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Knight's building to return to 1879 style, gain tenants

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The building that housed Knight's Coins and Stamps for more than 20 years is getting a new look. Richard Scrivener, owner of Scrivener Oil Company, purchased the building in December and is restoring it to what it looked like in 1879 when it was built.

The target date for completion of the renovation is Aug. 1, and at that time the building on South Street will become Scrivener's home. He will live in a loft on the second floor, and the first floor will be leased to a retailer. Scrivener said he has not yet signed a first-floor tenant.

Both floors are 2,200 square feet. The upstairs loft will have a patio in the back. The loft will also have antique doors opening into the living room, and a glass-encased spiral staircase leading to the first floor.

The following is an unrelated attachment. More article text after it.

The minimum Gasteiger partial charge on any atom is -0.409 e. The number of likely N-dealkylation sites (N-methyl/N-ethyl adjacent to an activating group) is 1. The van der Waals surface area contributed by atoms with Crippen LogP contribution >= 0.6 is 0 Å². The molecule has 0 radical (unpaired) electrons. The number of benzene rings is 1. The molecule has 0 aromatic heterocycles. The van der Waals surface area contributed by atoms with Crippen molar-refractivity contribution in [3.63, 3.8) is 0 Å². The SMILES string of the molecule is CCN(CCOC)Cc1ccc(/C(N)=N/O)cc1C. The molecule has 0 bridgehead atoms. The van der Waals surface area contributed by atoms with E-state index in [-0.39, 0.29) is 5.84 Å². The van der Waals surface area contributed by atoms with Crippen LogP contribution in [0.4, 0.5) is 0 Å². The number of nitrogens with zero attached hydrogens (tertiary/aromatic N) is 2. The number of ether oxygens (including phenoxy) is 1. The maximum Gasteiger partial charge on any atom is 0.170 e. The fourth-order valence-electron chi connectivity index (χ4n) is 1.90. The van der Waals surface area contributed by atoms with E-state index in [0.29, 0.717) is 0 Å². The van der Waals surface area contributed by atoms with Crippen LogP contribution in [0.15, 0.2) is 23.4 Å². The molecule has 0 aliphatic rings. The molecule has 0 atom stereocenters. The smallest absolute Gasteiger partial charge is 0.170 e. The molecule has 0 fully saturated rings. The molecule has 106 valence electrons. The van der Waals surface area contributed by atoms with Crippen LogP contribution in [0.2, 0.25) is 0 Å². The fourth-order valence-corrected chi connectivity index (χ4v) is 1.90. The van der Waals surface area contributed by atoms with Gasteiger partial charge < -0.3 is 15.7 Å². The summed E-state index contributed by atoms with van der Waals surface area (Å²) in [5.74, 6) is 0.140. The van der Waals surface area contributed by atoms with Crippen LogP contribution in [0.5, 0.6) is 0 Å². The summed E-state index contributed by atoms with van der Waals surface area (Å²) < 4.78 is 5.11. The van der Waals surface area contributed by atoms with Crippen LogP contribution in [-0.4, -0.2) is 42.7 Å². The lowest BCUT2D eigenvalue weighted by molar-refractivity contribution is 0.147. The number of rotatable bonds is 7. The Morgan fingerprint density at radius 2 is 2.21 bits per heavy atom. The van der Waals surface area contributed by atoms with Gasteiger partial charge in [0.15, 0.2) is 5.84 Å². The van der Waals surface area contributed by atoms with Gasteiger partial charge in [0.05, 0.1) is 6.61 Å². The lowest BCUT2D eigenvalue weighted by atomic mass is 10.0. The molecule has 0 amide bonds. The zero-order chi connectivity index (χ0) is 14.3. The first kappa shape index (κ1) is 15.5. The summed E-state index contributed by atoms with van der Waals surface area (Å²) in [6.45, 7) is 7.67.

Webb & Associates is the architecture firm on the project, and Oak Grove Construction is the general contractor.

Scrivener said he is trying to recreate the building as it was in 1879; the building was remodeled in 1929 and covered with a facade, which he has now removed. The building has arch windows, and the brick on the outside has been exposed. The interior will have tin ceilings, and the plaster that once lined the walls will be removed to expose the bricks, Scrivener said.

The building was once a grocery store, and later, starting in 1959, it was the Toy Chest. In 1971 it became Knight's Coins and Stamps.

"We're hoping to make it look more like 1879 rather than 1929," Scrivener said.


The second floor will feature a 2,200-square-foot loft apartment with a patio. Scrivener plans to live in the apartment and lease the first floor to a retailer.[[In-content Ad]]


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